Less Audio, More Visual
Do you remember struggling to grasp the 3-dimensionality of the pelvic floor and its supported contents during your first pelvic floor course? Now, imagine trying to wrap your head around the functional interplay of the pelvic floor and the bladder or bowel without your course manual or slideshow content. Ooof!!
I love my pelvic model. I just love it. Day 1, prior to internal assessment, I show my patients how the pelvic floor muscles provide the four pelvic floor functions 1.) sphincter control 2.) support 3.) sexual appreciation and 4.) stabalization, focusing on the function that is most pertinent for their referral. Can't afford one? Well, maybe you are closer that you think. Check out this pelvic floor model from Vision Specifics for 80 bucks!
Did you know that in most instances, medical advice is spoken, but patients are more successful in remembering written content? Patient adherance to home programs improves with visual content. Having your patient handouts in one place, professionally created & easy to read is SO helpful! Unfortunately, most of us are spending hours creating content or re-scribbling common patient education points during treatment. I've been there. It is so inefficient. The Bladder Book contains patient education handouts pertinent to bladder health for the medical practitioner. Each handout costs about $3; a worthy investment and time-saver.
Social media has proven that we are attached to our cell phones and like to look at ourselves. Just kidding, but seriously...if the patient is having difficulty working in their exercise of could work on their form, ask if they wouldn't mind if you film them (with their cell phone) while you are instructing them in technique. And, if they don't like looking at themselves, then ask them if they would like to film you.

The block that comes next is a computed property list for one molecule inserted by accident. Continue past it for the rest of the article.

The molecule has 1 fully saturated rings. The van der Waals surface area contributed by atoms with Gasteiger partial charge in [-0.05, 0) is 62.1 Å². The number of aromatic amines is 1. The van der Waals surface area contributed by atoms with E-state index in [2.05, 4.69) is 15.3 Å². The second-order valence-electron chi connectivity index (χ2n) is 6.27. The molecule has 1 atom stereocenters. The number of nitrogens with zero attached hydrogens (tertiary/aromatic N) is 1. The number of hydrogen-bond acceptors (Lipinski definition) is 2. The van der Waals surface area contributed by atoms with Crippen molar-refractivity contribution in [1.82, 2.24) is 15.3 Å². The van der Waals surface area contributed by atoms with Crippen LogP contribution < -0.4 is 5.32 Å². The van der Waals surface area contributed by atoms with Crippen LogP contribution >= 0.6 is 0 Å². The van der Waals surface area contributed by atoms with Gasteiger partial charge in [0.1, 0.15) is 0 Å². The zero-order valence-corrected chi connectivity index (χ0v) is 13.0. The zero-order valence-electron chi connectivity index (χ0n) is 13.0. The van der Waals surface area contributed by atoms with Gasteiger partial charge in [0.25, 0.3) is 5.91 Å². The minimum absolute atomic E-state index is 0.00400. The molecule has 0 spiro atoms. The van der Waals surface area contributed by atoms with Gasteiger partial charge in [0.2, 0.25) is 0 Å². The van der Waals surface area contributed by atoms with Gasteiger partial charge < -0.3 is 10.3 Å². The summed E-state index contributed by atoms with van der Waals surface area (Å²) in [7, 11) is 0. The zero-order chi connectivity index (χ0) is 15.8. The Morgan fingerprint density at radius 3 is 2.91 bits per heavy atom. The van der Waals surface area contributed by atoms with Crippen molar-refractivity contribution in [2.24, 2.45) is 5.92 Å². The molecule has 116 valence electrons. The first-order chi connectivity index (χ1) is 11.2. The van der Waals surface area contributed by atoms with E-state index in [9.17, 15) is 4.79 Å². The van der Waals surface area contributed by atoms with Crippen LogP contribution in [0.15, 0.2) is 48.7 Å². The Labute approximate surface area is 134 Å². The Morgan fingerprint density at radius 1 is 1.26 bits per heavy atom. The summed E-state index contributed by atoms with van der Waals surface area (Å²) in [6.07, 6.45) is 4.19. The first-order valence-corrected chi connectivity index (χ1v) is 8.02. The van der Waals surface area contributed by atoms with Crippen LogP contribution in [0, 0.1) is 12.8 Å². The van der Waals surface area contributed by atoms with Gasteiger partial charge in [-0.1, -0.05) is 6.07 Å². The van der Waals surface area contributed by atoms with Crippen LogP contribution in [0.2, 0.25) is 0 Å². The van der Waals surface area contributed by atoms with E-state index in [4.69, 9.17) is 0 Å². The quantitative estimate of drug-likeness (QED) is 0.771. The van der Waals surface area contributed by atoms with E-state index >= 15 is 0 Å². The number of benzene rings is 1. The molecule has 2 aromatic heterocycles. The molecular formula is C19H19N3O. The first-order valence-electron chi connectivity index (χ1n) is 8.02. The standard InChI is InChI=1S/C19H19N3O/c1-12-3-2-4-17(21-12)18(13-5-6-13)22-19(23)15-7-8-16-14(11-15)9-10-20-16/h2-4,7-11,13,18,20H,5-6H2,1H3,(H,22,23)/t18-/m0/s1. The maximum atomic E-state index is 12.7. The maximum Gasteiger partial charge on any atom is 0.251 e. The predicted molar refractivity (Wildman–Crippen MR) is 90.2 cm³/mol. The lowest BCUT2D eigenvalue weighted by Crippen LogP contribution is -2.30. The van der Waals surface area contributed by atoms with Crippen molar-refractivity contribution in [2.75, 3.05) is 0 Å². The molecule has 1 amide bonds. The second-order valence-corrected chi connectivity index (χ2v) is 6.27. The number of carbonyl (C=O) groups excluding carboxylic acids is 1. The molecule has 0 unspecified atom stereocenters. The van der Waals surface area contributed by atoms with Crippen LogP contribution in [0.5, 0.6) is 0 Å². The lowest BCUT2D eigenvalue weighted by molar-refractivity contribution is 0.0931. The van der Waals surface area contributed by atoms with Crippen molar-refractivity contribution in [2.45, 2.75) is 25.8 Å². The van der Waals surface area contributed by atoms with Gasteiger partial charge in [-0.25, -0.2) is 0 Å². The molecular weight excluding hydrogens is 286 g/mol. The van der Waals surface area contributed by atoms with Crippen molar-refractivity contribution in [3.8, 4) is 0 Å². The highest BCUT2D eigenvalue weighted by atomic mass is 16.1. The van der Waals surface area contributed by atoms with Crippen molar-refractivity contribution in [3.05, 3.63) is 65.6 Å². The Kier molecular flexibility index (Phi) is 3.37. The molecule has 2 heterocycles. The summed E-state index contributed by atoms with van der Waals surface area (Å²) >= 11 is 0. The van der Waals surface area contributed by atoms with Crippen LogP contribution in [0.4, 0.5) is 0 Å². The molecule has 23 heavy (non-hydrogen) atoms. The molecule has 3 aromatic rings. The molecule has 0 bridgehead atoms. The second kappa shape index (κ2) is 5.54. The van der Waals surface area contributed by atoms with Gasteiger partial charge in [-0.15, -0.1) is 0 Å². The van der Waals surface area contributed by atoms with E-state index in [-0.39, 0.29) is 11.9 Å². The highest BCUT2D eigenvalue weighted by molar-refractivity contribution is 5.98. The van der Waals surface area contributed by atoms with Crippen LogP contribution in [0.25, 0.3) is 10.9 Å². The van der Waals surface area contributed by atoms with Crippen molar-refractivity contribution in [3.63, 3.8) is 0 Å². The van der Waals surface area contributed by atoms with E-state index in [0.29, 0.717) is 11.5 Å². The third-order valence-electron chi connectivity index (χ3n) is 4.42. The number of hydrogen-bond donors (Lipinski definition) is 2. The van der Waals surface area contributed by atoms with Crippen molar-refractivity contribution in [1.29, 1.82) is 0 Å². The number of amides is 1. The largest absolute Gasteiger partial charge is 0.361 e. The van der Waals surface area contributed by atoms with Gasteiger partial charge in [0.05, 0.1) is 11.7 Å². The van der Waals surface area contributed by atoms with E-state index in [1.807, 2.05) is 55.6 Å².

Think back to one of your biggest 'Ah-HA!' moments...maybe it was in school, or church, or in a medical practitioners office. Who delivered the information? What impressions did they leave? Maybe you don't remember precisely what they said, but you learned and it was a defining moment for you. Just don't forget, it's not just the knowledge we impart for our patients, but often it's a much greater message and one we never precisely spoke.
“I've learned that people will forget what you said, people will forget what you did, but people will never forget how you made them feel.” -Maya Angelou
Author: Susannah Haarmann, PT, WCS, CLT
McGuire LC. Remembering what the doctor said: organization and older adults' memory for medical information. Exp Aging Res 1996;22: 403-28
Wessel I, Van der Kooy P, Merckelbach H. Differential recall of central and peripheral details of emotional slides is not a stable phenomenon. Memory 2000;8: 95-109
Susannah is a board-certified Women's Clinical Specialist by the American Physical Therapy Association. She is a private practice owner in Asheville, North Carolina, teaches nationally in pelvic health and internationally in breast oncology rehabilitation. Susannah is the Author of the Your Core PT book series; patient handouts on bladder and bowel function and body care after breast cancer treatment.